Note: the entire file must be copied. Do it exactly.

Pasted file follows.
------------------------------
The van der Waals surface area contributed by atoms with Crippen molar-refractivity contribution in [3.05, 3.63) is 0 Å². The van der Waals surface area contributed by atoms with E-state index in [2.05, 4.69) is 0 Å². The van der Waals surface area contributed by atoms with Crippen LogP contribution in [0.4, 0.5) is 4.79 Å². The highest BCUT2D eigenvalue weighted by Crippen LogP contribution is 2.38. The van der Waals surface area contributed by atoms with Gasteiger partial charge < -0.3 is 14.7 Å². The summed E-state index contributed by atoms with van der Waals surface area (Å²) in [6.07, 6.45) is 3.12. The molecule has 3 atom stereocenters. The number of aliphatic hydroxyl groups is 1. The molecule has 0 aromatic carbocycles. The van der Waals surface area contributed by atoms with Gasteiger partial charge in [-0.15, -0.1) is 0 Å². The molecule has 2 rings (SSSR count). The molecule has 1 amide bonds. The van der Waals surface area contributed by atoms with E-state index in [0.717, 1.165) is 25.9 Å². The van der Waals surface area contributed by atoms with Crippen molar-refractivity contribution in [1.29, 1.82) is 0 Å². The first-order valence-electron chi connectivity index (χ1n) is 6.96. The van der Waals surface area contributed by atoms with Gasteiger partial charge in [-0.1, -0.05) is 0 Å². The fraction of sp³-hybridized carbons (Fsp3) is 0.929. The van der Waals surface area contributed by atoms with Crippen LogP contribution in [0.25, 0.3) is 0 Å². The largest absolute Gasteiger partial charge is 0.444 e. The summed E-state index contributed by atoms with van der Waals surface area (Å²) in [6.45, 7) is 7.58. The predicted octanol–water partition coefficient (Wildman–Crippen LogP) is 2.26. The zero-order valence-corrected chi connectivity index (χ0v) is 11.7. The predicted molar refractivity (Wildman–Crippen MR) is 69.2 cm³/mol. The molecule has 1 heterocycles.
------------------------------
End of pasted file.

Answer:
The van der Waals surface area contributed by atoms with Crippen molar-refractivity contribution in [3.05, 3.63) is 0 Å². The van der Waals surface area contributed by atoms with E-state index in [2.05, 4.69) is 0 Å². The van der Waals surface area contributed by atoms with Crippen LogP contribution in [0.4, 0.5) is 4.79 Å². The highest BCUT2D eigenvalue weighted by Crippen LogP contribution is 2.38. The van der Waals surface area contributed by atoms with Gasteiger partial charge < -0.3 is 14.7 Å². The summed E-state index contributed by atoms with van der Waals surface area (Å²) in [6.07, 6.45) is 3.12. The molecule has 3 atom stereocenters. The number of aliphatic hydroxyl groups is 1. The molecule has 0 aromatic carbocycles. The van der Waals surface area contributed by atoms with Gasteiger partial charge in [-0.15, -0.1) is 0 Å². The molecule has 2 rings (SSSR count). The molecule has 1 amide bonds. The van der Waals surface area contributed by atoms with E-state index in [0.717, 1.165) is 25.9 Å². The van der Waals surface area contributed by atoms with Crippen molar-refractivity contribution in [1.29, 1.82) is 0 Å². The first-order valence-electron chi connectivity index (χ1n) is 6.96. The van der Waals surface area contributed by atoms with Gasteiger partial charge in [-0.1, -0.05) is 0 Å². The fraction of sp³-hybridized carbons (Fsp3) is 0.929. The van der Waals surface area contributed by atoms with Crippen LogP contribution in [0.25, 0.3) is 0 Å². The largest absolute Gasteiger partial charge is 0.444 e. The summed E-state index contributed by atoms with van der Waals surface area (Å²) in [6.45, 7) is 7.58. The predicted octanol–water partition coefficient (Wildman–Crippen LogP) is 2.26. The zero-order valence-corrected chi connectivity index (χ0v) is 11.7. The predicted molar refractivity (Wildman–Crippen MR) is 69.2 cm³/mol. The molecule has 1 heterocycles.